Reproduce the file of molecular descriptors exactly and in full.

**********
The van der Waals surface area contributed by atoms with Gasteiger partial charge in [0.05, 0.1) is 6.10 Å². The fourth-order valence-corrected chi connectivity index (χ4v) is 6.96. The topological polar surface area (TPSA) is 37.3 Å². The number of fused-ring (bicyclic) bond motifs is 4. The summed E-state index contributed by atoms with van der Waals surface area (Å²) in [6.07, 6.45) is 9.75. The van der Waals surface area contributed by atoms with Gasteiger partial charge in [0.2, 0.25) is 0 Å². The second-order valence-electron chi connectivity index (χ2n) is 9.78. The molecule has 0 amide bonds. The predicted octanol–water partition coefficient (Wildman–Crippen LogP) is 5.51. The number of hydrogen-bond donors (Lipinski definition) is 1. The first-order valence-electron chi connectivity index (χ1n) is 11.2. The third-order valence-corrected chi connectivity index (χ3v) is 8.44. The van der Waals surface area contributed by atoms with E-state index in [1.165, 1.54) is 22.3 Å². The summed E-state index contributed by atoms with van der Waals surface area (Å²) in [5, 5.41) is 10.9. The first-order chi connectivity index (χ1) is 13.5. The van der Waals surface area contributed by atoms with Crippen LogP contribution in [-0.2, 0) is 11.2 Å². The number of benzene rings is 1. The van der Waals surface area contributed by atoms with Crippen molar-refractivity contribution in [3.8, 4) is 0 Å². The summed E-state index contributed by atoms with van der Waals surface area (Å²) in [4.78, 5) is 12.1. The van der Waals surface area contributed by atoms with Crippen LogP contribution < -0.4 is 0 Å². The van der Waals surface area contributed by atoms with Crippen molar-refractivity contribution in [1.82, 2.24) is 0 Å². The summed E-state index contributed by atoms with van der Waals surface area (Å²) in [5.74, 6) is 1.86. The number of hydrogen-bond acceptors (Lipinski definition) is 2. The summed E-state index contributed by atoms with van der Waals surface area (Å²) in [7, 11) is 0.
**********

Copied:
The van der Waals surface area contributed by atoms with Gasteiger partial charge in [0.05, 0.1) is 6.10 Å². The fourth-order valence-corrected chi connectivity index (χ4v) is 6.96. The topological polar surface area (TPSA) is 37.3 Å². The number of fused-ring (bicyclic) bond motifs is 4. The summed E-state index contributed by atoms with van der Waals surface area (Å²) in [6.07, 6.45) is 9.75. The van der Waals surface area contributed by atoms with Gasteiger partial charge in [0.2, 0.25) is 0 Å². The second-order valence-electron chi connectivity index (χ2n) is 9.78. The molecule has 0 amide bonds. The predicted octanol–water partition coefficient (Wildman–Crippen LogP) is 5.51. The number of hydrogen-bond donors (Lipinski definition) is 1. The first-order valence-electron chi connectivity index (χ1n) is 11.2. The third-order valence-corrected chi connectivity index (χ3v) is 8.44. The van der Waals surface area contributed by atoms with E-state index in [1.165, 1.54) is 22.3 Å². The summed E-state index contributed by atoms with van der Waals surface area (Å²) in [5, 5.41) is 10.9. The first-order chi connectivity index (χ1) is 13.5. The van der Waals surface area contributed by atoms with Crippen LogP contribution in [-0.2, 0) is 11.2 Å². The number of benzene rings is 1. The van der Waals surface area contributed by atoms with Crippen molar-refractivity contribution in [3.8, 4) is 0 Å². The summed E-state index contributed by atoms with van der Waals surface area (Å²) in [4.78, 5) is 12.1. The van der Waals surface area contributed by atoms with Crippen LogP contribution < -0.4 is 0 Å². The van der Waals surface area contributed by atoms with Crippen molar-refractivity contribution in [1.82, 2.24) is 0 Å². The summed E-state index contributed by atoms with van der Waals surface area (Å²) in [5.74, 6) is 1.86. The number of hydrogen-bond acceptors (Lipinski definition) is 2. The summed E-state index contributed by atoms with van der Waals surface area (Å²) in [7, 11) is 0.